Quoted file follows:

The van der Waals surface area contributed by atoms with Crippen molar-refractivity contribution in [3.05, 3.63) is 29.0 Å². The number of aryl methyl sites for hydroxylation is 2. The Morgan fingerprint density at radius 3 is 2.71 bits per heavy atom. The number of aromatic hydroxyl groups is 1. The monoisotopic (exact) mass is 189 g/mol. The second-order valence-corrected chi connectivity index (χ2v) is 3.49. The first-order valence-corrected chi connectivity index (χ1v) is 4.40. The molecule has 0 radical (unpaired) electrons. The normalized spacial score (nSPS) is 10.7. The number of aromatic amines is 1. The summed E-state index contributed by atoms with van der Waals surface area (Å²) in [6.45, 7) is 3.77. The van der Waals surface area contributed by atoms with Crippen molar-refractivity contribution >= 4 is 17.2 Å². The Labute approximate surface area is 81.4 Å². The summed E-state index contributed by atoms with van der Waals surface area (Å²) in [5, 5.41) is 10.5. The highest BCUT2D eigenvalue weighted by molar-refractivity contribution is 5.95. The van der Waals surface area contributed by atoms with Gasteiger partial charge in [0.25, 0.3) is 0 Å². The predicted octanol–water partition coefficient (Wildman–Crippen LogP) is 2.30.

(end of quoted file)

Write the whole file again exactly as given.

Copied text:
The van der Waals surface area contributed by atoms with Crippen molar-refractivity contribution in [3.05, 3.63) is 29.0 Å². The number of aryl methyl sites for hydroxylation is 2. The Morgan fingerprint density at radius 3 is 2.71 bits per heavy atom. The number of aromatic hydroxyl groups is 1. The monoisotopic (exact) mass is 189 g/mol. The second-order valence-corrected chi connectivity index (χ2v) is 3.49. The first-order valence-corrected chi connectivity index (χ1v) is 4.40. The molecule has 0 radical (unpaired) electrons. The normalized spacial score (nSPS) is 10.7. The number of aromatic amines is 1. The summed E-state index contributed by atoms with van der Waals surface area (Å²) in [6.45, 7) is 3.77. The van der Waals surface area contributed by atoms with Crippen molar-refractivity contribution >= 4 is 17.2 Å². The Labute approximate surface area is 81.4 Å². The summed E-state index contributed by atoms with van der Waals surface area (Å²) in [5, 5.41) is 10.5. The highest BCUT2D eigenvalue weighted by molar-refractivity contribution is 5.95. The van der Waals surface area contributed by atoms with Gasteiger partial charge in [0.25, 0.3) is 0 Å². The predicted octanol–water partition coefficient (Wildman–Crippen LogP) is 2.30.